It was Ernest Orlando Lawrence who invented the first cyclotron back in 1930. But it
was his colleague, a young mechanical engineer by the name of William Brobeck, who built
on Lawrence's concept to design the world's largest and most powerful particle
accelerators of their era, thereby playing a key role in inaugurating the golden age of
nuclear science. Last Friday Bill Brobeck died in Walnut Creek, leaving behind a lifetime
of contributions to the field of accelerator physics. He was 89.
"Bill was one of the great persons who helped Lawrence organize a pioneering
science institution which became the prototype for science laboratories the world
over," said retired Berkeley Lab physicist Ed Lofgren, who headed the development and
operation of the Bevatron and knew Brobeck in his early days.
From 1937 to 1957 Brobeck was assistant director and chief engineer of the Lab -- then
the UC Radiation Laboratory. He joined the best and the brightest in the field of particle
physics when he was only 29 years old, and went on to oversee the construction of what
were then the most famous atom smashers in the world -- the 60-inch and 184-inch
cyclotrons, and finally the Bevatron.
Bill Brobeck (right) shows a model of the Bevatron to Donald Cooksey
(left) and former Lab Director Ernest O. Lawrence.
Brobeck was the first person to marry science and engineering by applying professional
engineering techniques to accelerator design -- something that became standard procedure
in all future accelerator construction. The instruments he created represented major
technological advances and were subsequently associated with important discoveries in
particle physics. The Bevatron, for example, which could accelerate protons to energies of
6.5 Gev, made possible the creation of antiprotons, a discovery that earned Owen
Chamberlain and Emilio Segrč the Nobel Prize in 1955.
Former Lab director and Nobel laureate Edwin McMillan once referred to Brobeck as the
"master of the confluence of engineering and physics," who "transformed
homemade toys into superb tools of the intellect," and "helped open to human
understanding the worlds of the atom and of subatomic particles."
Brobeck's first large-scale assignment was to design the 60-inch cyclotron in 1939 --
then the largest and most powerful accelerator in the world. Brobeck scaled up Luis
Alvarez's model to devise the historical machine. "To him, more than to any other one
individual, goes the credit for the success of the 60-inch cyclotron and all subsequent
developments," said Lab founder Ernest Lawrence in 1951.
The 60-inch cyclotron was used for the discovery of the early transuranium elements and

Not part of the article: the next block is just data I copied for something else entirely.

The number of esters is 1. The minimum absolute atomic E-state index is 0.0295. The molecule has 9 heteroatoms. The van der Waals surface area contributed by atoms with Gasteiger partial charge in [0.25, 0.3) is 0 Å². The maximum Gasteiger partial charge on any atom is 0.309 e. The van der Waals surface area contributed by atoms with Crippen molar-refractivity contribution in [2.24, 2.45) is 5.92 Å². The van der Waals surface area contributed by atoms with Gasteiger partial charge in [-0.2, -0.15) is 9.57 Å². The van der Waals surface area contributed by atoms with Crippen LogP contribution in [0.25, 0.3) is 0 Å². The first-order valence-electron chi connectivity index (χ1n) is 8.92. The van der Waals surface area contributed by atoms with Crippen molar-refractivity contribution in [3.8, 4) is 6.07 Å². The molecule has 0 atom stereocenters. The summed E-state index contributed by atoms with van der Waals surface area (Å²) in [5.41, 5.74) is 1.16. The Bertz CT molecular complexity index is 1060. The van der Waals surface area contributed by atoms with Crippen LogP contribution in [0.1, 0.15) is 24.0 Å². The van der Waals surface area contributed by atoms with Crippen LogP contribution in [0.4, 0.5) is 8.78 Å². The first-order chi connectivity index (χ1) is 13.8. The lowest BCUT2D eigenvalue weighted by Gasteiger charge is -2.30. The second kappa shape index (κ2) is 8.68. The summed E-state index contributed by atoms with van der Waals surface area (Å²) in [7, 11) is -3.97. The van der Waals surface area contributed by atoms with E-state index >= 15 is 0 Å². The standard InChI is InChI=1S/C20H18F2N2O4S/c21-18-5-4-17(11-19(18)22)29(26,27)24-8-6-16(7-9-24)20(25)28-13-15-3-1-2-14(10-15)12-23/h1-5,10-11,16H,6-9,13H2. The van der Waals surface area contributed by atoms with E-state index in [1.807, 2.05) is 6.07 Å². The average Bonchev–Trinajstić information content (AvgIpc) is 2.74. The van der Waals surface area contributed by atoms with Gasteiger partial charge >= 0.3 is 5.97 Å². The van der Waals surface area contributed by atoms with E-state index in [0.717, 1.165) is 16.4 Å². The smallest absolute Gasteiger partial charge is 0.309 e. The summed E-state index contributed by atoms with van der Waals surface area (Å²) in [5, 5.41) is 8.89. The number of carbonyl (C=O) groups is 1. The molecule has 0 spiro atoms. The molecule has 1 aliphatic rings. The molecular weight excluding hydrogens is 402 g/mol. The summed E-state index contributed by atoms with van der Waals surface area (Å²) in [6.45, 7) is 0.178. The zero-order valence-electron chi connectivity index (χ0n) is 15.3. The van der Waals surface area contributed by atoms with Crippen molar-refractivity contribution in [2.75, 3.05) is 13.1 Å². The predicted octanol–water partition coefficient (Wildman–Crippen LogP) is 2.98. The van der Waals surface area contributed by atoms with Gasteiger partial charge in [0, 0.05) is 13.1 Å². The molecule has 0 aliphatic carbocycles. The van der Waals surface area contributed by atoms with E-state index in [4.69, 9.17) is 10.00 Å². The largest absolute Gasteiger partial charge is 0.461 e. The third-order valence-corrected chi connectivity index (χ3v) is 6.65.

established the Laboratory's preeminence as a world leader in accelerator design.
Subsequently, Lawrence put Brobeck in charge of designing its successor, the 184-Inch
Cyclotron, which inaugurated the field of experimental high energy physics using
Soon thereafter Brobeck proposed a practical method of applying the principle of
"phase stability," discovered by Ed McMillan, to accelerate protons to energies
in the billion-volt range and higher in ring magnets. Brobeck successfully embodied this
revolutionary concept in the construction of the Berkeley Bevatron, which would dominate
the field of particle physics for years to come and further accelerate man's understanding
of energy and matter.
After retiring from the Lab in 1957, Brobeck continued his contribution to the field of
accelerator design by establishing his own consulting firm in mechanical, electrical and
electronic engineering. In 1971 Brobeck was awarded an honorary degree from UC Berkeley
for his lifelong contributions. Brobeck held engineering degrees from Stanford University
and MIT, and was also a renowned scholar of English literature.
Brobeck's professional interests and bursting ingenuity extended way beyond the field
of accelerator design. In 1972, for instance, he was hired by the U.S. Department of
Transportation to develop pollution-free vehicles. Even in his retirement years Brobeck
continued to design gadgets that made him as famous in his neighborhood as accelerators
did in the world of science. Among them: an automated lawn mower that could start up by
itself, head out onto the lawn and mow it before going back, turning itself off and
recharging its battery. He also invented an automatic record changer and a car that ran on
both gas and electricity.
A memorial service for Bill Brobeck was held on April 9 at the Orinda Community Church.
Brobeck is survived by his wife, Gloria Brown Brobeck, daughters Kathy Brobeck and Betts
Coury, son Bill Brobeck, and two grandchildren. Memorial gifts may be sent in his name to
the Alzheimer Association, Greater San Francisco Bay Area Chapter, 330 Distel Circle,
Suite A, Los Altos, CA 94022